Michigan managed to keep the game close, and led briefly, in the first half on the backs of their supporting cast.  Several Wolverines were hitting from beyond the arc, as they shot 6-13 from 3-point range as a team in the first 20 minutes.  But their 3-point shooting touch disappeared in the second half, as they made just 2 of 18 attempts.  This allowed MSU to pull away and lead by 15-20 points most of the second half, despite turning the ball over 16 times.

Some tidbits from the box score:

  • MSU shot an astounding 71.4% on 2-point attempts (25-35).  Kalin Lucas shot 6-9 from 2-point range and made all 6 of his free throw attempts to score 18 points.
  • Good all-around game for Neitzel.  He scored 18 points on just 13 FG attempts.  He added 7 assists, with some great passes coming off screens where both defenders hedged toward him.  And he hauled in 7 rebounds to boot.
  • Surprised to see Walton had 8 assists.  In terms of scoring the ball, he continues to struggle; he scored just 1 point today.
  • The rebounding numbers don’t look good for MSU at first glance.  UM had 17 offensive rebounds vs. MSU’s 7.  But a part of that was the number of opportunities each team had.  UM’s Off Reb % was 37.0% (17-46); MSU’s Off Reb % was 28.0% (7-25).  So Michigan was better on the boards, but not that much better.
  • I thought Michigan’s most impressive player might have been Zach Gibson.  He scored 8 points and pulled down 5 rebounds in just 18 minutes of time.  A couple of the baskets he scored were pretty athletic moves going toward the basket.
  • 3 assists vs. zero turnovers for Suton.  He has a 10-1 ratio in those stats over the last three games.

Today’s minor gripe: I think one downside of MSU always having two or three point guards on the floor is that sometimes none of them takes the initiative to dribble through pressure.  Each knows there’s another ball-handler on the floor so they tend to pass off, which can lead to turnovers, rather than attacking the pressure with the dribble.  Lucas, Walton, and Neitzel can all usually beat their man off the dribble in the open court and should do so more often to keep defenses honest.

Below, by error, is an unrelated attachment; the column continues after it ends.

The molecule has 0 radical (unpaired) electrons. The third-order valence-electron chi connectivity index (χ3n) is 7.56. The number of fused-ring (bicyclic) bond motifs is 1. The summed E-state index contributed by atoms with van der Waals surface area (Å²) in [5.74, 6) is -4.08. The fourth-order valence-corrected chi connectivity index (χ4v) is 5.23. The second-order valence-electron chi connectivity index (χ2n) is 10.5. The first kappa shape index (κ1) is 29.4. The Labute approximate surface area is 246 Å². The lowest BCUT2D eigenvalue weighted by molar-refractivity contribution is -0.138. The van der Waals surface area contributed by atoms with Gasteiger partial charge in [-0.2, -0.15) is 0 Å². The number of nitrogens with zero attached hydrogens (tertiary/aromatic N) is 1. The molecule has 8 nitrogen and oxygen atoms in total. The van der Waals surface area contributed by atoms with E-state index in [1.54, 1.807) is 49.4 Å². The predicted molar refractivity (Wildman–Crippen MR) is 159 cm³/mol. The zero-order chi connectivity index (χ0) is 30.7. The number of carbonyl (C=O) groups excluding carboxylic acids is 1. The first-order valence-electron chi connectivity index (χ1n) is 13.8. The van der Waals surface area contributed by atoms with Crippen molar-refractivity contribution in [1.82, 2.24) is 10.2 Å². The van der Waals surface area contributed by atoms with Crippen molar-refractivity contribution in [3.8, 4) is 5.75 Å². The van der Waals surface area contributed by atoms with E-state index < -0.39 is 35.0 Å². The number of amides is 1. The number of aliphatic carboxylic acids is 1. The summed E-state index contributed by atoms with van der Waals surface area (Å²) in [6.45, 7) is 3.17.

MSU certainly didn’t play a perfect game today.  Their intensity on offense didn’t seem quite as good as it was vs. Northwestern, with a few stretches of casual passing.  But they did enough to make sure this game was never in question after halftime.

In other Big Ten action, both teams ahead of us in the conference standings lost on Saturday–although only one of the losses benefits us in the conference race.   Purdue beat Wisconsin 60-56 in West Lafayette.  E’Twaun Moore led Purdue with 16 points on 7-14 FG shooting.  Purdue is now 6-1 in conference play and may be a factor in the Big Ten race down the stretch.

Meanwhile, Indiana dropped a nonconference match-up to UConn by the score of 68-63.  Eric Gordon finally had one of those off nights I predicted he would–shooting just 5 for 16.  Unfortunately, it didn’t come in a conference game.

I watched most of this game.  Because we’re into conference play, my instinct was to root against IU.  But the loss is probably actually a bad thing for us:

  • Bad for the Big Ten’s image: Our top-ranked team losing at home to an unranked opponent on national TV.
  • It might wake up IU a bit.  From the games I’ve seen, they’ve been relying too much on one-on-one play on the offensive end.  This loss might cause them to be  more disciplined on offense, which would not be a good thing in terms of our chances of catching them for the Big Ten title.

All things considered, I’m feeling more upbeat about MSU’s place in the world than I was a week or two ago.  We’re now one loss back of a single team ahead of us in the conference standings.  IU and Wisconsin play each other this Thursday night in Madison, so one of them will pick up a loss in that game.

We need to take care of business at home against the Illini Wednesday night.  9:00.  Big Ten Network.